Parkin says political advisers can ensure that ministers hear voices from outside the public service, and help move policy forward despite distracted ministers who “spend less time on policy development than perhaps people imagine".

"Tension creeps in only with those ministerial advisers who are too inexperienced to understand that they are not the minister.”

Public servants support MMP coalitions

Chief among the Beehive’s political advisors is the prime minister’s chief of staff. In Policy-making under Pressure, Wayne Eagleson, chief of staff to three National prime ministers, details the importance of this role in managing complex MMP coalitions.

“Managing so the prime minister can lead”, as he describes the role, turns out to be complex. As chief of staff, he helped prepare the confidence and supply agreements that held together successive National coalitions with Act, the Māori Party and United Future.

Then, by Eagleson’s account, he helped in real-time to broker arrangements that kept the wheels from flying off – associate ministers from a minor partner being bound by collective responsibility only for their own policy delegations, for example.

Peter Dunne, the former United Future leader who served as a minister in multiple coalition governments, credits officials from the core public service with helping to keep MMP coalitions together.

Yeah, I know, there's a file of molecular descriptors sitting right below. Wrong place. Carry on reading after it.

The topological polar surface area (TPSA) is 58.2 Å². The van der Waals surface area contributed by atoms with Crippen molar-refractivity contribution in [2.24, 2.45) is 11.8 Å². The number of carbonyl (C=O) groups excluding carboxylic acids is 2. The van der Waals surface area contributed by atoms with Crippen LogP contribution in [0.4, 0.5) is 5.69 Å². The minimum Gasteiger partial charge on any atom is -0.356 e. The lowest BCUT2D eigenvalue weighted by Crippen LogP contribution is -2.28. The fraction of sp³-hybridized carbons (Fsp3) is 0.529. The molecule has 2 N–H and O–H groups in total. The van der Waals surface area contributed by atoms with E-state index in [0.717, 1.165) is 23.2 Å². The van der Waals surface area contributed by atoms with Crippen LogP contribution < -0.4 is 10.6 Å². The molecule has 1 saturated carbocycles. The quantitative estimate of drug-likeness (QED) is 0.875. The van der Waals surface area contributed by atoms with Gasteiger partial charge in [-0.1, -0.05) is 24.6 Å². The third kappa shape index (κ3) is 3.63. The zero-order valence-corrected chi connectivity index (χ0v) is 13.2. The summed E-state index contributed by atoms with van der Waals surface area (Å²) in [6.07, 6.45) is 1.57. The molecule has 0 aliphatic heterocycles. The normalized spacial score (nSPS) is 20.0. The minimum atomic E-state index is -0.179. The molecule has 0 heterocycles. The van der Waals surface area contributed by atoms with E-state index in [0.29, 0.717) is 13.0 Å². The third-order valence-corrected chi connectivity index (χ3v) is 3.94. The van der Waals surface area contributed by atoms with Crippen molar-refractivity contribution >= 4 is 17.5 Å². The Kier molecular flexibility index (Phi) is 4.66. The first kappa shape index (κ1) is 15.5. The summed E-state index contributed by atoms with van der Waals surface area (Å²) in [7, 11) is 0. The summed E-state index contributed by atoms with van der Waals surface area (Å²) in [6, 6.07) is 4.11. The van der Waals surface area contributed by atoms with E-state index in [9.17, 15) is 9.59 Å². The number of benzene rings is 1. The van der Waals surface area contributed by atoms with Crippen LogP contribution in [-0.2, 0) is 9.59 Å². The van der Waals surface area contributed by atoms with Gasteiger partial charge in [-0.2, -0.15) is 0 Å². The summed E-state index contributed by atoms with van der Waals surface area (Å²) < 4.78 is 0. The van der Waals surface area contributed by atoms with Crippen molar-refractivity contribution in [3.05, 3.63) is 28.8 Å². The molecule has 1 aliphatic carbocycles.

Dunne shared tax policy decisions with finance ministers Michael Cullen and Bill English in Labour- and National-led coalitions respectively. Inland Revenue and the Treasury worked with their own ministers to formulate proposals that met the needs of each.

“That advice would then be finessed into the joint advice that would go to both ministers to shape our decisions,” Dunne recalls.

He adds that sometimes “officials seemed to be more adventurous in their advice on policy issues when they were reporting to a minister who was not from the major party of government” because of a sense that “some of the previous policy constraints did not apply”.

Stuck in silos again

Multiple authors in Policy-making Under Pressure lament the difficulty of getting joined-up thinking across agencies.

“Coordination is a challenge that no jurisdiction has fully resolved,” offers public service commissioner Peter Hughes. 

“Coordinating across departments without stifling innovation has been described as the ‘philosopher’s stone’ and the ‘holy grail’ of public administration.”

By today’s analysis, much of the problem comes from the state sector reforms of the late 1980s and early 1990s, which strengthened chief executives’ accountabilities to their ministers, and gave them more autonomy to run their agencies.

By contrast, the Public Service Act provides for a host of cross-agency structures with accountability to the “whole of government” instead of individual ministers.  

Former education minister Nikki Kaye supports such changes, but doubts they’ll be enough. 

“What is required is a major cultural shift in political thinking and policy-making to enable us to embrace the complex systems and reality of policy areas such as education," she writes.